Donors asked to come forward to help foot cost of post-quake repairs
DONORS willing to fund the repair of more than 200 pagodas in Bagan damaged by last August’s earthquake are still being identified, officials say. U Aung Kaw, director of the Department of Archaeology, National Museum and Library in Bagan, called on donors who have funded the upkeep of the ancient religious buildings to come forward by December 15.
The government is asking them to contribute toward the repair of buildings categorised as third priority. More seriously damaged buildings will be repaired on a more urgent basis.
“We will begin the restoration of more than 200 of the Bagan pagodas damaged by the earthquake soon. We’ve been waiting for the original donors of those pagodas to come forward, and we invite them to do so by December 15 if they want to contribute to the cost of repairs,” he said.
A total of 224 pagodas were classed as third priority, whose repair would be entrusted to private donors.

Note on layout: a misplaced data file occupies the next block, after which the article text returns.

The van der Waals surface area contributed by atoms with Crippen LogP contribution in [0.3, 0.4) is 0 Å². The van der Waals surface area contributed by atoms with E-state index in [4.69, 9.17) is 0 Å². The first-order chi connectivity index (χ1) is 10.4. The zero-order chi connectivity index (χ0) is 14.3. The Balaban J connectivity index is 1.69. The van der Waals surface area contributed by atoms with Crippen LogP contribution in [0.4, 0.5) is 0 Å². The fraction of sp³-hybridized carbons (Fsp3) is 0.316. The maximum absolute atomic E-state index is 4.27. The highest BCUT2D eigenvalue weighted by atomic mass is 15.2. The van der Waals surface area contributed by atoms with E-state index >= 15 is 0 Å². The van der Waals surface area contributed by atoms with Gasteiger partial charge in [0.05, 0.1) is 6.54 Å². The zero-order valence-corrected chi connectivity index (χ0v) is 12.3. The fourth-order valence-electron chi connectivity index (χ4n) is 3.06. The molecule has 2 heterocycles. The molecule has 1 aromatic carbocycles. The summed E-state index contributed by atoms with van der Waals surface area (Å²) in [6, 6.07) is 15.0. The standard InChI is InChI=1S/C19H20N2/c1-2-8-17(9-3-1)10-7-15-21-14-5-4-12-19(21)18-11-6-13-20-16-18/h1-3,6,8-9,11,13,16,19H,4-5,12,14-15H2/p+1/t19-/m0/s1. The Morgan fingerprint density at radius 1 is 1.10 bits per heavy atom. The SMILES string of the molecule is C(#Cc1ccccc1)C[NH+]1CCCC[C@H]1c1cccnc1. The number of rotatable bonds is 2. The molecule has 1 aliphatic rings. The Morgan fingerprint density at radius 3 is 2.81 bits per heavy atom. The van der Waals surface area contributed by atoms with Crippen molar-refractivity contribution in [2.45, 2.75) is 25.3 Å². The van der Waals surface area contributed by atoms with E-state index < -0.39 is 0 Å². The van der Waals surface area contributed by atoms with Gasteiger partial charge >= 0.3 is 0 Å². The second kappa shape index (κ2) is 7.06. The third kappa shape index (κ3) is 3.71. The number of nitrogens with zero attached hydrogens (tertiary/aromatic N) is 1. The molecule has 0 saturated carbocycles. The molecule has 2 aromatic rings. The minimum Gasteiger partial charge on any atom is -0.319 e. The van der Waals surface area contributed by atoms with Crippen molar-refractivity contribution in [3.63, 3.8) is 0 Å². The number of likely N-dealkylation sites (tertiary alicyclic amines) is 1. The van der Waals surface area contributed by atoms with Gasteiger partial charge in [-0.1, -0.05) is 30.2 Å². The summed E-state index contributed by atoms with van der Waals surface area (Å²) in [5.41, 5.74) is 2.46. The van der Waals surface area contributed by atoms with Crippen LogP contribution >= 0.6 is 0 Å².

“The original donors gave their names to be listed at the Office of Archaeology in Bagan. Some gave their names at the Nyaung-U district administrative office, and some at the Department of Archaeology in Nay Pyi Taw. We don’t yet have a consolidated list,” he said. “We’ll establish how many donors there are by mid-December, and seek additional funding from other donors to pay for the repair of the other pagodas.”
The department has listed 36 pagodas as the most heavily damaged, after the powerful 6.8-magnitude quake. Another 53 have been designated as second priority for repairs. Of the remaining 300 that suffered damage, 224 pagodas have been supported by donors.
Nyaung-U resident U Thaung Hlaing said, “I hope they can do the repairs quickly, and without making the kinds of mistakes they made before. It makes me sad to see the pagodas damaged.”
– Translation by Win Thaw Tar